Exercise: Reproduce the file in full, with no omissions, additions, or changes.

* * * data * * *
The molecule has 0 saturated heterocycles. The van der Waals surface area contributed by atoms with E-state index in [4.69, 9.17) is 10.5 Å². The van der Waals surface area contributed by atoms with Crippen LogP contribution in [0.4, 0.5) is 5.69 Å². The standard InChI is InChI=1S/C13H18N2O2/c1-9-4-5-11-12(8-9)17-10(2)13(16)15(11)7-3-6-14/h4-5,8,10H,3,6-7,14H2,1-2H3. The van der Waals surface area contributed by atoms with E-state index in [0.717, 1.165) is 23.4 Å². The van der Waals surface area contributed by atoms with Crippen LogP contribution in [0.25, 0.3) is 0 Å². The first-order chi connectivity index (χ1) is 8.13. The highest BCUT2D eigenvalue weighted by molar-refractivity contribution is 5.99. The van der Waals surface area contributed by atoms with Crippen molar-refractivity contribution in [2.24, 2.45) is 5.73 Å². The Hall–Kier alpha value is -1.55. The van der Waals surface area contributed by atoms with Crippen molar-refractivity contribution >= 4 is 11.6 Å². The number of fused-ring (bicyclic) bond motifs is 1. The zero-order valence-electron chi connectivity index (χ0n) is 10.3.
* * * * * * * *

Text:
The molecule has 0 saturated heterocycles. The van der Waals surface area contributed by atoms with E-state index in [4.69, 9.17) is 10.5 Å². The van der Waals surface area contributed by atoms with Crippen LogP contribution in [0.4, 0.5) is 5.69 Å². The standard InChI is InChI=1S/C13H18N2O2/c1-9-4-5-11-12(8-9)17-10(2)13(16)15(11)7-3-6-14/h4-5,8,10H,3,6-7,14H2,1-2H3. The van der Waals surface area contributed by atoms with E-state index in [0.717, 1.165) is 23.4 Å². The van der Waals surface area contributed by atoms with Crippen LogP contribution in [0.25, 0.3) is 0 Å². The first-order chi connectivity index (χ1) is 8.13. The highest BCUT2D eigenvalue weighted by molar-refractivity contribution is 5.99. The van der Waals surface area contributed by atoms with Crippen molar-refractivity contribution in [2.24, 2.45) is 5.73 Å². The Hall–Kier alpha value is -1.55. The van der Waals surface area contributed by atoms with Crippen molar-refractivity contribution >= 4 is 11.6 Å². The number of fused-ring (bicyclic) bond motifs is 1. The zero-order valence-electron chi connectivity index (χ0n) is 10.3.